I started to analyze the K4r. The first thing I did is to dump the contents of the Firmware EPROM and the Wave ROMs.
I dumped the firmware just to verify that the content on the chip matches the firmware image that I already had on disk, which it does.
Wave ROM dumps
In contrast to the K1, the K4 has three Wave ROMs in total.
From left to right: Kawai K4 Wave ROM chips U40, U39, U38
Nothing unexpected so far. As the K4 claims to be a 16 bit sampler, it was expected that it needs more storage for the samples.
After having dumped all of them, which was very easy due to them being socketed this time, I loaded them into my wave editor to take a first look. I imported the raw data as 16 bit and listened.
Analyzing Wave ROM chip data
While I had no issues with chips U39 and U40, chip U38 (the rightmost one in the picture above) sounded like garbage. What I also noticed is, that the former two chips sounded a bit distorted, had a lot of noise and the pitch seemed to be pretty high.
I looked at the data in a hex editor and was surprised to find content that much more looked like 8 bit samples rather than 16 bit samples. This can be seen by adjacent bytes constantly rising or falling, as below:
I changed the import format and loaded them again.
To my surprise, chips U39 and U40 sounded just fine now! A little bit of 8 bit noise, but nothing unexpected.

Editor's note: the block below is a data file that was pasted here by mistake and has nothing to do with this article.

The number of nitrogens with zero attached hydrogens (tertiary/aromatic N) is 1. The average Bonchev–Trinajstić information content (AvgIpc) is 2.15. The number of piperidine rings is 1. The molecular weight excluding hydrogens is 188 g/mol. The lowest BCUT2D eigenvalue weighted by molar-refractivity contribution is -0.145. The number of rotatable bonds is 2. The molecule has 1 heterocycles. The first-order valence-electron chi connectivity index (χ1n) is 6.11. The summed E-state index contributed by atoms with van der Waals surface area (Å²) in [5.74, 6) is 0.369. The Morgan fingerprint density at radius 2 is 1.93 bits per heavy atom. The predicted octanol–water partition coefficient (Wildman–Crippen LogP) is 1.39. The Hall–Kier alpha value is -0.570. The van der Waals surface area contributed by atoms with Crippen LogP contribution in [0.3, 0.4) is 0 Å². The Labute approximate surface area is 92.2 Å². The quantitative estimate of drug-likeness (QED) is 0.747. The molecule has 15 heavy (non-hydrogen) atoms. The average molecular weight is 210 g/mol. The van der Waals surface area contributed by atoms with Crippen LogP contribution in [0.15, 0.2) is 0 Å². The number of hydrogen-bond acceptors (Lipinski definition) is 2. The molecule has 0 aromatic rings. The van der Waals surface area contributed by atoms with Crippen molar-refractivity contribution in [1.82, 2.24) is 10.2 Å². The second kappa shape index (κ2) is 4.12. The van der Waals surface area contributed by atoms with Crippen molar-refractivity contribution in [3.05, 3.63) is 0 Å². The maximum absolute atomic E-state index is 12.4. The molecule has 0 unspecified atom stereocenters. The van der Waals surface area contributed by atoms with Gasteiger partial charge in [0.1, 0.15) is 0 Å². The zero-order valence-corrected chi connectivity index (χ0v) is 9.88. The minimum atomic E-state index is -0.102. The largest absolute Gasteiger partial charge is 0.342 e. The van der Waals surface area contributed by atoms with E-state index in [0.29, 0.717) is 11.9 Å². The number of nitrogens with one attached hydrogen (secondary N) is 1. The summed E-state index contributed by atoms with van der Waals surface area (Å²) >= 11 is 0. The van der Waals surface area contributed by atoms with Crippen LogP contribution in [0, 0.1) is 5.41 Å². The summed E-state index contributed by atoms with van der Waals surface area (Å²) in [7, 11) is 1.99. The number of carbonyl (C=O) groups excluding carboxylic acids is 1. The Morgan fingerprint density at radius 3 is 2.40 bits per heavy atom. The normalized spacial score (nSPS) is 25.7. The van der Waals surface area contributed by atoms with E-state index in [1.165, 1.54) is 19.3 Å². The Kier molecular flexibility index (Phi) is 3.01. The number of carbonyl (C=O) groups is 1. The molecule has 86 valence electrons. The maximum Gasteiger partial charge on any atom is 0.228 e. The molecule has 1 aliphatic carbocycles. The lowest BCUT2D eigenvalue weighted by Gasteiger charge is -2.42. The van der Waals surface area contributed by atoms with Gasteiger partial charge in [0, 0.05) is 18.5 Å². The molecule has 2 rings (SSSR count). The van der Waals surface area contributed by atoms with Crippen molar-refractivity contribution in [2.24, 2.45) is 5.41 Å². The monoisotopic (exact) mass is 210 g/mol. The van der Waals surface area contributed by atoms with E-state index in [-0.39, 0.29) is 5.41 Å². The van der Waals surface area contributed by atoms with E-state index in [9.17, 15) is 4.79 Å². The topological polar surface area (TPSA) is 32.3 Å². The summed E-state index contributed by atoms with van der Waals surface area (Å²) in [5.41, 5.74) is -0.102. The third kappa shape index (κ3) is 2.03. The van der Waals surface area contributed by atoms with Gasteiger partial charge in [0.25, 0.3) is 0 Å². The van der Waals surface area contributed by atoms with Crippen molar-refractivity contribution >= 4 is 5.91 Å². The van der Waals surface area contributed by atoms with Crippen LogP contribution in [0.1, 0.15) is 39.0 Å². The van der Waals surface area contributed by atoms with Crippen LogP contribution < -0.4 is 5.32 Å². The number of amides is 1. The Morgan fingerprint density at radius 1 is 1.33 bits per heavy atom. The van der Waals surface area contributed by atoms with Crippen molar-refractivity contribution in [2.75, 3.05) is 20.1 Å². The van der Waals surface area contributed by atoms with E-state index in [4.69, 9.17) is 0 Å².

I guessed that the K4 somehow creates 16 bit samples by combining the contents of the chips together. But I had three chips only, where are my remaining 512k of data that I would need? Maybe the samples are 12 bit?
Chip U38 is special
I took a closer look at chip U38, the chips that only produced random noise so far.
The end of the chip data raised my attention as it looked like sample data:
What do we see here? We see eight least significant bits of a sample. This proved that this is not „random“ data but actually raw sample data. It furthermore cleared up that this chip does not contain a nibble for each of the other two chips to create 12 bit samples.
If this chip contains the LSB of another chip, to which chip does this data belong?
This can be tested by looking at the frequency spectrum of all three chips. Obviously, for chip U38 this is mostly noise, but not everywhere. For U39 and U40, we see regular frequency spectrums of sample data.
Do you see it? There is a relationship between the two chips U38 and U39.
Getting 16 bit samples out of two chips
I wrote a small program which combines the contents of these two chips to form 16 bit samples and loaded the result into my wave editor.
Gotcha, now we have 16 bit samples. If you look at these two pictures, you can see the difference immediately. The lower picture has got a much lower noise floor and it sounds much cleaner.
What about chip U40 then? I also tried to merge chips U38 and U40 but this did not work out, as expected. As there is no data left, the conclusion is that chip U40 is used as a source for 8 bit samples.
Although Kawai claimed that the K4 is a 16 bit synthesizer, this is only partially true as only half of the sample data is 16 bit, the other half is 8 bit.
What they did to hide it is to move all samples with lots of noise, like flutes, the choir, cymbals, snares and others to chip U40 which holds 8 bit sample data.
Samples without lots of noise like the piano, basses, acoustic guitar and others are stored as 16 bit samples. Chip U38 carries the 8 bit LSB while chip U39 8 bit MSB.